Following the Milky Way

heaven’s map of stars
following the Milky Way
pilgrims’ weary feet

Kim M. Russell, 2017

Buñuel’s The Milky Way

My response to Carpe Diem #1115 Buñuel’s The Milky Way; The Road To Santiago

Today, Chèvrefeuille has told us a little more about the history of the Pilgrimage, particularly about how Christians in the first millennium walked three sacred routes, each offering a series of blessings and indulgences. The first led to the tomb of Saint Peter in Rome and its travelers, who were called wanderers, took the cross as their symbol. The second led to the Holy Sepulcher of Christ in Jerusalem; those who took this road were called Palmists, since they had as their symbol the palm branches with which Jesus was greeted when he entered that city. A third road led to the mortal remains of the apostle, San Tiago and its travelers were called pilgrims; their symbol was the scallop shell. In the fourteenth century, the Milky Way – another name for the third road, since at night the pilgrims plotted their course using this galaxy – was traveled each year by more than a million people from every corner of Europe. Even today, mystics, devotees, and researchers traverse on foot the seven hundred kilometers that separate the French city of Saint-Jean-Pied-de-Port from the cathedral of Santiago de Compostela in Spain.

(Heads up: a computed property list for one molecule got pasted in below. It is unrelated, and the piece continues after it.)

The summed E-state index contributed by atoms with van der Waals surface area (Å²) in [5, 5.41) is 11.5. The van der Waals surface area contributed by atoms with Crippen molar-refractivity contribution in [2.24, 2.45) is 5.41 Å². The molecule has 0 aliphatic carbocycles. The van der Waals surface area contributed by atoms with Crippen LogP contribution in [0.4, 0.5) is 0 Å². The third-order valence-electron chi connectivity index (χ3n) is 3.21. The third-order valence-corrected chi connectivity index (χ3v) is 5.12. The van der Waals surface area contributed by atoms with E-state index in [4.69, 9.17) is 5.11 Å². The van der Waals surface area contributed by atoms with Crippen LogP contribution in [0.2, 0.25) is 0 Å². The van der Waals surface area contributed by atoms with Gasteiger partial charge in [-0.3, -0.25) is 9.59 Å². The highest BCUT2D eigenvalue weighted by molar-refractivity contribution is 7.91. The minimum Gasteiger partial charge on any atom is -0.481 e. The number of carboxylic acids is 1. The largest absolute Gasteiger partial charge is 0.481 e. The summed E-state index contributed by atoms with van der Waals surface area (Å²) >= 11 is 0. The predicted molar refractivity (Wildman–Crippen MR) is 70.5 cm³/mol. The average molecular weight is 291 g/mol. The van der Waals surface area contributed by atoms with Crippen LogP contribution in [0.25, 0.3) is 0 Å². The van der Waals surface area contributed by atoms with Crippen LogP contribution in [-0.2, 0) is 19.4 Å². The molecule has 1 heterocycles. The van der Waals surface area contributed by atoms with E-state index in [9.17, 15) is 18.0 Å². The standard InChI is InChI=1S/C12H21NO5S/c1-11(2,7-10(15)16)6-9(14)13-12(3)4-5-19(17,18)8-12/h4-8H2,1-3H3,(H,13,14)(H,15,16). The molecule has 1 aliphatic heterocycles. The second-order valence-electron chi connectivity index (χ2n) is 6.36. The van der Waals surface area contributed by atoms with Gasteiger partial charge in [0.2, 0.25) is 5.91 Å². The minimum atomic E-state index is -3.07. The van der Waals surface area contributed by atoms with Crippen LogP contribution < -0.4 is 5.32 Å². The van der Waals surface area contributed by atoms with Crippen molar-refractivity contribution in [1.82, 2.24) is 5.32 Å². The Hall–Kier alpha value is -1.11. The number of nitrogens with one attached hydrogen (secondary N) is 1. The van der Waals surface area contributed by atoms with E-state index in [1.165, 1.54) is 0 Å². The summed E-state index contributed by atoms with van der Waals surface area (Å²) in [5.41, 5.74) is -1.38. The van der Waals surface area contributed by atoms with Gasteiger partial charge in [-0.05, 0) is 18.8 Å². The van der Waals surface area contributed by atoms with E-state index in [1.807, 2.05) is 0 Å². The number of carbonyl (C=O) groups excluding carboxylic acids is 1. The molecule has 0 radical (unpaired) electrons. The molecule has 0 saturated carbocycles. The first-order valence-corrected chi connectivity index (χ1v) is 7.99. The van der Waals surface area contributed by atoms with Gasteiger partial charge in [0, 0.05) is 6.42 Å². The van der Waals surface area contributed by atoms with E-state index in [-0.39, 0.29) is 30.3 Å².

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4 thoughts on “Following the Milky Way

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